There were no political decisions of any substance taken over Easter. The PM, ministers, all politicians were seemingly too exhausted to do anything but roll the Brexit egg down the hill.
So all the political news is about process, after the Cabinet and shadow made no Brexit decisions on Tuesday, and the 1922 executive (guardian of Tory party rules) could not agree whether to expedite a new procedure to evict Theresa May.
- ITV Political Correspondent Paul Brand explains what is at stake for Theresa May
The four bits of newsy stuff I have collected for you are:
1) There will be an emergency meeting of Labour’s National Executive Committee on Tuesday to decide whether the party’s manifesto for the European Elections will contain a commitment that any Brexit deal should be put to a “confirmatory” referendum. Those pushing for the referendum - much of the parliamentary party, the giant GMB and Unison trade unions, MEPs - think they have the numbers, but they are NOT confident. It will be a huge moment
2) The Tory 1922 executive will decide on Wednesday afternoon whether to change party rules to permit an imminent vote of no confidence in the PM. Its decision will probably be disclosed to Tory MPs shortly afterwards, at the normal ‘22 gathering of all Tory MPs. Opinion on the ‘22 executive is split on whether to in effect allow leadership elections every few months rather than once a year at most - since this would destabilise May’s successor. But apparently there is a consensus May should resign at the end of May. I am told the ‘22 chairman Sir Graham Brady sees signs she may volunteer to quit on that kind of timescale. If he’s right, and if that is what she says one of these days, that will be another non-trivial moment.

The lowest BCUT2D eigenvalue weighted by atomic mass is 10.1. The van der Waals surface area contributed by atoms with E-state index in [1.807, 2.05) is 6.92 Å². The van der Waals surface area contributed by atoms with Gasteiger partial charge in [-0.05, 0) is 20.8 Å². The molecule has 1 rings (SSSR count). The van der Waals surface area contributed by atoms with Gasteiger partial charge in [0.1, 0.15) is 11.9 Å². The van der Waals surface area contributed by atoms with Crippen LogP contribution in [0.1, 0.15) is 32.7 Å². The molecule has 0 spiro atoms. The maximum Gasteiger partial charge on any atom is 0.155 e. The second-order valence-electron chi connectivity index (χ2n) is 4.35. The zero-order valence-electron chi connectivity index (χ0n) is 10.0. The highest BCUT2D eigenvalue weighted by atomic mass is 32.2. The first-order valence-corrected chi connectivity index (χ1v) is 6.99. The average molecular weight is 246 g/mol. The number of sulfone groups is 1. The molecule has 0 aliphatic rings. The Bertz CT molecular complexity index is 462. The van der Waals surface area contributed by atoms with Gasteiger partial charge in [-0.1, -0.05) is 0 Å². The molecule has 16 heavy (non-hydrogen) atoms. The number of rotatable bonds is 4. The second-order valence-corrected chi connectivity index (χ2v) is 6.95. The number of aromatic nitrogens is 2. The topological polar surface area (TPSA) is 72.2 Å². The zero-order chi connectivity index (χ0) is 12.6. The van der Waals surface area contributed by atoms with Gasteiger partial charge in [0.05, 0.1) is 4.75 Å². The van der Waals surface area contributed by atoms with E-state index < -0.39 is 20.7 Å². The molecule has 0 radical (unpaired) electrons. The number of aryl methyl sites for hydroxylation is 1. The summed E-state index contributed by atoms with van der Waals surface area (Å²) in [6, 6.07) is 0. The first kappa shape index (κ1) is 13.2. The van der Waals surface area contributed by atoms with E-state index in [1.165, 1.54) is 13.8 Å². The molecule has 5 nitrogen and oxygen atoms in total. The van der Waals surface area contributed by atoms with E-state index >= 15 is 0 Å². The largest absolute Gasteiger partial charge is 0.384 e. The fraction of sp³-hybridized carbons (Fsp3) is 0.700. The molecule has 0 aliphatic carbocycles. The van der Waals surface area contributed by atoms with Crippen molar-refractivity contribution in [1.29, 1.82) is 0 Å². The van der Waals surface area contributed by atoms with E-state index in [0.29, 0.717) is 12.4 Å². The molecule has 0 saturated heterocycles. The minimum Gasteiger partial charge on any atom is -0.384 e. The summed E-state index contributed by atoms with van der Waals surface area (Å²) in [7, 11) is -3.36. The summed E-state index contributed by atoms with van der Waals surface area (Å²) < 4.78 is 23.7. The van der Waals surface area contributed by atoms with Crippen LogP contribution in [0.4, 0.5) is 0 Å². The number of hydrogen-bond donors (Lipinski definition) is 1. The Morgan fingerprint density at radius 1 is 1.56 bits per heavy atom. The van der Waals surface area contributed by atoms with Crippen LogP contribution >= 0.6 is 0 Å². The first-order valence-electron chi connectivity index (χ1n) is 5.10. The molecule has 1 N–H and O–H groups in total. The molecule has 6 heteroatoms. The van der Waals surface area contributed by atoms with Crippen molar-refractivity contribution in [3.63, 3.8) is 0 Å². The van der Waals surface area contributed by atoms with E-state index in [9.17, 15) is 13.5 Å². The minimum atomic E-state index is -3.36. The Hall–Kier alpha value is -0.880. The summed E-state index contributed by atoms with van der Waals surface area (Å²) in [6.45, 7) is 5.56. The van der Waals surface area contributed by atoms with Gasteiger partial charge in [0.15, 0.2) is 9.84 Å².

3) Theresa May told her cabinet on Tuesday she is minded to start debate on the last crucial piece of huge Brexit legislation, the Withdrawal Agreement Bill, next week - though her colleagues are keen there should be no vote till after the local elections on Thursday, since defeat (which looks highly likely) would be devastating for the prospect of her version of Brexit ever being approved. The first WAB vote will be - you guessed - huge.
4) Both ministers and Labour frontbenchers tell me they will not be able to reach a cross-party compromise on Brexit that could see MPs belatedly approve a version of May’s deal. There are plenty of irreconcilable positions on both sides, but the most important is that the government cannot move far enough towards Labour’s version of a customs union. But the charade that the talks are serious and practical will probably be sustained till the end of the week, after discussions of environmental issues are concluded. But the reality is that the most intense effort on both sides is in working out how to protect themselves from the obvious recriminations.
When May’s attempt to forge a Brexit deal with Corbyn implodes, that too will be huge. Yogi Berra’s “it’s déjà vu all over again” was conceived for Brexit.